This blog is for everyone who uses words.

The ordinary-sized words are for everyone, but the big ones are especially for children.

Sunday, 6 October 2013

Sunday Rest: nervure.

Some words set your nerves a-jangle: and nervure is one of them.

It's partly the beginning, which is reminiscent of nervous, and partly the end, which is reminiscent of coiffure; and coiffure gives me, for one, an instant sense of deep inadequacy.

(For an explanation I here refer you to the mug shot that disfigures this post.)

Not only do I not know what nervure means, I'm not sure I ever will want to know what it means. It'll be something twitchy and unpleasant.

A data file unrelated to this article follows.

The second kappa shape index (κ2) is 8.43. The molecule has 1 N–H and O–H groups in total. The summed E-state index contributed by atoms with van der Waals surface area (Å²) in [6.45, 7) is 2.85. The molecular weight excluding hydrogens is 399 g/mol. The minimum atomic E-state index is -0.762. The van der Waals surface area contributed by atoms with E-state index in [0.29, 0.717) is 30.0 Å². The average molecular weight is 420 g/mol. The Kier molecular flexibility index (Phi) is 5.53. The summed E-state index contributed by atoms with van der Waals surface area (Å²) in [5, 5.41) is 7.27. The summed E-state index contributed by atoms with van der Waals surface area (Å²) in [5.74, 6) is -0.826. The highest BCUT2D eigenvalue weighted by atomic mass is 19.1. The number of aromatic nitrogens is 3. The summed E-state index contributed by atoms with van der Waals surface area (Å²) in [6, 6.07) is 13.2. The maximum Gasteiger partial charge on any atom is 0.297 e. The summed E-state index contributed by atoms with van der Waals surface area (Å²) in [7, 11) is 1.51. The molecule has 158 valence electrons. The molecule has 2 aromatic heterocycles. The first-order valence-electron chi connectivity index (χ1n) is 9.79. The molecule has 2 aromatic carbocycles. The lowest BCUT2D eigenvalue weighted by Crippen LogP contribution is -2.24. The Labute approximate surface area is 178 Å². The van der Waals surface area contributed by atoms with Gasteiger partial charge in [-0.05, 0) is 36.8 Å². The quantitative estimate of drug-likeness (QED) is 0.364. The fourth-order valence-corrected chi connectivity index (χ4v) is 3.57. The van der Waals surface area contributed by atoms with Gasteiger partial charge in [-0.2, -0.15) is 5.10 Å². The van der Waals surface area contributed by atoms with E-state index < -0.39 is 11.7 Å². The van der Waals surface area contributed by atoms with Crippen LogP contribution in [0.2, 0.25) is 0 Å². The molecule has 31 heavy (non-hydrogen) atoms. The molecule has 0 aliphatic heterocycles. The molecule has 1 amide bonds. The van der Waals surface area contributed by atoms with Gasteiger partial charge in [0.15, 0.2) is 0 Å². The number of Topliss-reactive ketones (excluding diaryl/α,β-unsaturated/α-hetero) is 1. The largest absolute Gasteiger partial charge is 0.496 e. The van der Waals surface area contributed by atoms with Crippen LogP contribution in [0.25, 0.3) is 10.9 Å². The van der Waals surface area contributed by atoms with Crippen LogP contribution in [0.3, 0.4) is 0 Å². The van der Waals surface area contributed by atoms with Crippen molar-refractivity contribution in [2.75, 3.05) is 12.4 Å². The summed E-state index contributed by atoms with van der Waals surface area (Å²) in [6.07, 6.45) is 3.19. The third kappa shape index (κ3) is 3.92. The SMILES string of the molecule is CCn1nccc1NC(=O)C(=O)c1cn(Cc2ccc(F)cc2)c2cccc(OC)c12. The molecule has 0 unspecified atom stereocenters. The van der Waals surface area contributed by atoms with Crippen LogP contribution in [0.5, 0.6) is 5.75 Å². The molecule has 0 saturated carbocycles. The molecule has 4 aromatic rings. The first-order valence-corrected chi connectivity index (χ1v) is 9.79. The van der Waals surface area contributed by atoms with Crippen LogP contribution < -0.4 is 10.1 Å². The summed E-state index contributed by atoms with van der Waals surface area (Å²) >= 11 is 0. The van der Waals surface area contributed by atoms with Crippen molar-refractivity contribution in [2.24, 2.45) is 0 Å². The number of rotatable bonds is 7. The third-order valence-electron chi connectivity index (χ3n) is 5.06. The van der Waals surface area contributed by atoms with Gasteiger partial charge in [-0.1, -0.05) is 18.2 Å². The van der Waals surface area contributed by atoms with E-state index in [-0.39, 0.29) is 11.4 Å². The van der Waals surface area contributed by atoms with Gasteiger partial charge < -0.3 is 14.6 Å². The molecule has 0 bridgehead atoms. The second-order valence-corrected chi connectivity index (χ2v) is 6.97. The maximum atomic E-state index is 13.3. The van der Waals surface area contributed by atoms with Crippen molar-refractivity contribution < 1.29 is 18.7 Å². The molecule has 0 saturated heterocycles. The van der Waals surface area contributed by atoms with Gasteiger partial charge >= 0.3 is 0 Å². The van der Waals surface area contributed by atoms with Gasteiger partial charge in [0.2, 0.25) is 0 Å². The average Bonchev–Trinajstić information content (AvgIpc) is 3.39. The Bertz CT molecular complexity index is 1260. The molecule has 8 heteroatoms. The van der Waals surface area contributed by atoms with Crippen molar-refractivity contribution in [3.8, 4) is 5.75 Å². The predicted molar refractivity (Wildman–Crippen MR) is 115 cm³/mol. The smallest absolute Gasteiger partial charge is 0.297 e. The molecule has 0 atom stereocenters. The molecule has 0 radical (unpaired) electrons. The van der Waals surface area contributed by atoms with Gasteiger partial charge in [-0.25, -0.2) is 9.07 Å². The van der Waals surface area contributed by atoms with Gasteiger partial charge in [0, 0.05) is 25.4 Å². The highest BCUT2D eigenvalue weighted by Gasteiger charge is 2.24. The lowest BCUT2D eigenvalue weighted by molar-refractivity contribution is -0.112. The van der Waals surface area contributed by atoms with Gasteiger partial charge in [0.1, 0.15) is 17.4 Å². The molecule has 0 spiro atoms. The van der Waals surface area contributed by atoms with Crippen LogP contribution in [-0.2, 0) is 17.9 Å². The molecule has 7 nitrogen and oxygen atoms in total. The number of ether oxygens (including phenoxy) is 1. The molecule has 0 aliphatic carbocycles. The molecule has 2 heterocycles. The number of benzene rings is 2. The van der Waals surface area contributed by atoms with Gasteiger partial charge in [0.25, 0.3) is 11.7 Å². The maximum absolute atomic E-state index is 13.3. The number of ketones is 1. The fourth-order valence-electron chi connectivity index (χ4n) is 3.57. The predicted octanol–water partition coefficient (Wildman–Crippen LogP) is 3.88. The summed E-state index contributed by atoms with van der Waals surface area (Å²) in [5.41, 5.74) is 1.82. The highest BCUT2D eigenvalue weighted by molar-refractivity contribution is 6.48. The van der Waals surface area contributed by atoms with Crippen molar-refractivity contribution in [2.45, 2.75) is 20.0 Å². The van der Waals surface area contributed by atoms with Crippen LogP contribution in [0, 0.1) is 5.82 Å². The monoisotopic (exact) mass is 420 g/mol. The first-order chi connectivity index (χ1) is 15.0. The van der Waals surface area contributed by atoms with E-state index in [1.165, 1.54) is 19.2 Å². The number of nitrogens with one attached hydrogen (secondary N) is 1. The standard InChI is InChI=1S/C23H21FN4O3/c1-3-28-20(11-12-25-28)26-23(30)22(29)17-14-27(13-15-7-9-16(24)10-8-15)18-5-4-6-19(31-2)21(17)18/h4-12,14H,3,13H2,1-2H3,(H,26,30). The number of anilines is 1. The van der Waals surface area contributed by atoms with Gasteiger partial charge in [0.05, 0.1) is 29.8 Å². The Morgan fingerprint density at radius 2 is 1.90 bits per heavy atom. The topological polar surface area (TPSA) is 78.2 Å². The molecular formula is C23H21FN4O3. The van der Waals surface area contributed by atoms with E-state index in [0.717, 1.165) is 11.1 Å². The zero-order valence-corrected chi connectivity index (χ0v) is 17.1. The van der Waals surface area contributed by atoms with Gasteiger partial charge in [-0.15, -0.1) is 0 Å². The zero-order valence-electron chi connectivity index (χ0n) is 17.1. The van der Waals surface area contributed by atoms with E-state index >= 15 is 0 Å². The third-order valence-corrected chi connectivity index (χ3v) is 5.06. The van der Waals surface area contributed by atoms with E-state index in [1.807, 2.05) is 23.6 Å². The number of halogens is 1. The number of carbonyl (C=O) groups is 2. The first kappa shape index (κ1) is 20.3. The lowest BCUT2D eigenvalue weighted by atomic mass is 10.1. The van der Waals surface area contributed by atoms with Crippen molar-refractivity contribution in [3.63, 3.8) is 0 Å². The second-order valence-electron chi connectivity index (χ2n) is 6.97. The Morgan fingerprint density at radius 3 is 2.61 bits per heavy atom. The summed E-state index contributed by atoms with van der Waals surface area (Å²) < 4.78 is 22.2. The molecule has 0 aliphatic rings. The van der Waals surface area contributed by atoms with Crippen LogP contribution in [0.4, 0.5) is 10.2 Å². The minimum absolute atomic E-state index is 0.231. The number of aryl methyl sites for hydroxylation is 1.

But still, in the interests of knowledge...

Here we are. Nervure (ouch!). And it means...

Oh no! It's something stunningly beautiful.

It can be either one of these veins:

Or one of these:


Well, you can say what you like, but I think calling something so lovely a nervure is just plain wicked.

Word Not To Use Today: nervure. This word comes from either a tin ear or an unquiet mind. It's also from the French nerve, from the Latin nervus, and is related to the Greek neuron.


  1. I know the meaning of the word, but even knowing it, it makes me dang twitchy!
    Next word please!
    Quickly now!

    1. How about the old plural of shoe, shoon?
      Walter de la Mare's poem SILVER starts off calmingly:

      Slowly, silently, now the moon
      Walks the night in her silver shoon;

      but then it just gets silly, I'm afraid.

      Hope you feel better, now.